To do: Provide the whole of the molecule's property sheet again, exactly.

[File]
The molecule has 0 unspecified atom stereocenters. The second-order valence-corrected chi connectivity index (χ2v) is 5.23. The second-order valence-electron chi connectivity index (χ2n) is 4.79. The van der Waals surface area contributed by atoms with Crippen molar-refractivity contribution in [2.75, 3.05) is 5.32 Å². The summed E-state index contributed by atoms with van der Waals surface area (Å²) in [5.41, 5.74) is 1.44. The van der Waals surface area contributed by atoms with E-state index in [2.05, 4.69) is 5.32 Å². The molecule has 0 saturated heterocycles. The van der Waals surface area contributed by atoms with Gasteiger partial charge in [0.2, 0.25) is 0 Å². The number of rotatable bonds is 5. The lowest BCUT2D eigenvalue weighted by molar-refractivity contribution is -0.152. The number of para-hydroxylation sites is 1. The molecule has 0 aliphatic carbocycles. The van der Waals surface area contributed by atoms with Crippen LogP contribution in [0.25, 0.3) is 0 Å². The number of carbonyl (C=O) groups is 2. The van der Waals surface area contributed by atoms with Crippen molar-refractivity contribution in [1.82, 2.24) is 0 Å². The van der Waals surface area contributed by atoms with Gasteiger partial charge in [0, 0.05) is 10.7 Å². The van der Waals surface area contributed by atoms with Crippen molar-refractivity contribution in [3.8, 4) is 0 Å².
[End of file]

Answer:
The molecule has 0 unspecified atom stereocenters. The second-order valence-corrected chi connectivity index (χ2v) is 5.23. The second-order valence-electron chi connectivity index (χ2n) is 4.79. The van der Waals surface area contributed by atoms with Crippen molar-refractivity contribution in [2.75, 3.05) is 5.32 Å². The summed E-state index contributed by atoms with van der Waals surface area (Å²) in [5.41, 5.74) is 1.44. The van der Waals surface area contributed by atoms with E-state index in [2.05, 4.69) is 5.32 Å². The molecule has 0 saturated heterocycles. The van der Waals surface area contributed by atoms with Gasteiger partial charge in [0.2, 0.25) is 0 Å². The number of rotatable bonds is 5. The lowest BCUT2D eigenvalue weighted by molar-refractivity contribution is -0.152. The number of para-hydroxylation sites is 1. The molecule has 0 aliphatic carbocycles. The van der Waals surface area contributed by atoms with Crippen LogP contribution in [0.25, 0.3) is 0 Å². The number of carbonyl (C=O) groups is 2. The van der Waals surface area contributed by atoms with Crippen molar-refractivity contribution in [1.82, 2.24) is 0 Å². The van der Waals surface area contributed by atoms with Gasteiger partial charge in [0, 0.05) is 10.7 Å². The van der Waals surface area contributed by atoms with Crippen molar-refractivity contribution in [3.8, 4) is 0 Å².